My Mom asked me what we intend to feed the cows. I told her, “grass!” We are grass farmers. Brent has done a lot of reading and experimenting with the pasture, so I won’t go into it. He can give you tons of detail on grass. In fact, don’t get him started on grass. I enjoy listening and understanding the intricacies of grass and grass species, but it’s not for everyone. You can always get him back on track by talking about the rugby … a little tip for you. But really, cows eat grass. They LOVE it. They get all giddy with a new field. Brent has been moving the girls every day or so and watching what happens when they get there as well as what happens after they’ve moved. Along the way they’ve been testing our fence design. After the herd merging action, things have been a lot easier. Okay, well less-hard let’s say. Brent is cool and has been here before. Me? I’m still in shock with all the new things confronting me. Along with never googling “fencing,” I’ve never googled “cows.” I could benefit from taking some time away from setting up house and baby to get a bit more educated on cows. We’ve learned two things about fences. First, clear the blackberries and brush that touch the wire. Up until yesterday, I was the fence tester. I had no issue touching the fence and feeling that it was on. Yesterday, however, in the new paddock, I tested the fence and got the SHOCK OF MY LIFE! HOLY CRAP!!! That shit was on. I’ve since been using my little pocket fence tester that I thought was broken. It turns out, it works perfectly. Our fences were not charged very much. This explains why one of the Salers heifers could play with the temporary fence. Second thing we learned. Was the fine art of hungry-hungry-heifers (that’s Brent’s term). When the cows are hungry, they push the boundaries in search of better tasting grass. Brent saw this first hand when he was setting up their next paddock. When the cows see Brent futzing with fences, they get interested. This day, they watched him as they do, but they were extra hungry having been through their paddock twice. So in a very golden retriever way, they clustered up staring at him and pushed through the not-very-zappy temporary fence. At that point, Brent calmly open the gate to the new paddock and they all walked over the road to greener pasture. I wasn’t there when this happened. I was getting Zélie ready to go join him with a few finishing touches on the new paddock. I looked out, saw the cows in their new paddock and figured out what happened. They’re very well behaved doing their cow thing. They munched away and then did their ruminating routine. Since we’ve got the zap right, They’ve stayed put.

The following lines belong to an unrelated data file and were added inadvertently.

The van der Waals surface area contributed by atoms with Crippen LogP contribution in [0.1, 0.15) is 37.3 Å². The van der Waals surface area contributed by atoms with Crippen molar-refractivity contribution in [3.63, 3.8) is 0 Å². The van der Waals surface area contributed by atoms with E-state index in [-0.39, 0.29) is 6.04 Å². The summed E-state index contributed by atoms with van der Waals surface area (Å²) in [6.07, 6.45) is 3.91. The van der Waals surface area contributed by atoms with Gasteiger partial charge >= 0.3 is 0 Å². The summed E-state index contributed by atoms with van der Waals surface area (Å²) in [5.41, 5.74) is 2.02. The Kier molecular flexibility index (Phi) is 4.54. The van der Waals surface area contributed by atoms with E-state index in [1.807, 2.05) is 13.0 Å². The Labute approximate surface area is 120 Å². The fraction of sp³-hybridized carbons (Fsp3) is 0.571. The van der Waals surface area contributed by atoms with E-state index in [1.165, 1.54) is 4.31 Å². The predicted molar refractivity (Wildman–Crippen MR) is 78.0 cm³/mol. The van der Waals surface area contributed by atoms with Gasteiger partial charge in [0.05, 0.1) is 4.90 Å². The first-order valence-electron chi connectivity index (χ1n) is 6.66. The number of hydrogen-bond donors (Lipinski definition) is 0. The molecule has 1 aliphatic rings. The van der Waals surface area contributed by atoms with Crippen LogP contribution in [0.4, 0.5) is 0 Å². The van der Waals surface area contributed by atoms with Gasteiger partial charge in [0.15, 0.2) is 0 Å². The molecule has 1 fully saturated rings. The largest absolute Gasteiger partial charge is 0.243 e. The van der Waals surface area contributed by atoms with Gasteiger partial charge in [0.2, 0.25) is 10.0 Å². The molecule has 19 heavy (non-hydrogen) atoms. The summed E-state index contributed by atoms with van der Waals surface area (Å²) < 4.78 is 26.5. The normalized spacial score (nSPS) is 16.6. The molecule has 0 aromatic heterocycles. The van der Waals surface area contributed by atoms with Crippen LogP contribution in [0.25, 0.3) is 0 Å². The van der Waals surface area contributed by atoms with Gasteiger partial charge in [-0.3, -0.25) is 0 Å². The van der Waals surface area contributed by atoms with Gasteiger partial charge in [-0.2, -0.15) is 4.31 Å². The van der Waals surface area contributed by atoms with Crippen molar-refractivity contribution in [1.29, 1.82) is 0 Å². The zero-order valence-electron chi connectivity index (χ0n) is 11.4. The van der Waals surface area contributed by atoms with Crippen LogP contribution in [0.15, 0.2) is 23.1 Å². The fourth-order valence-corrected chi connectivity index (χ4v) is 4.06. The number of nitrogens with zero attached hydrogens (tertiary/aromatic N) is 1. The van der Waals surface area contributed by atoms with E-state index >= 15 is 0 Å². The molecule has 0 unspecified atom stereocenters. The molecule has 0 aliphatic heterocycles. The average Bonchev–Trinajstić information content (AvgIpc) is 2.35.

(photo by M. Curtis)
Little Gordito gets out occasionally, but he always finds his way back. Today’s move was uneventful. Brent decided to move them in the afternoon when they’re lazy and not as hungry. Each time we get better and better. This work gives me the same feeling as “hotfixes” with websites. Each time the cows are moved, they (the Mirandaise especially) walk the perimeter getting to know their new digs. We watch and wait at the ready to fix any bugs they find. Because I’m new at this, I check on the cows all the time like a mother with her first baby. Only instead of “is she breathing?!?” I make sure they’re all in their allotted rectangle. It’s like my own personal screensaver where you watch the cows munch their way around a known space. When they go off the edge of the screen, you have a problem. It has the speed of a baseball game and if we keep it all calm, things go smoothly. Any animation, and they move to “go mode.”
Also to note, today is April Fool’s Day … for Americans. For the French, it’s Fish of April ( Poisson d’Avril ). This is where you slap a paper fish on your friend’s back and laugh hysterically. I highly reccomend it. It’ll bring you back to the old “kick-me” signs of yester-year.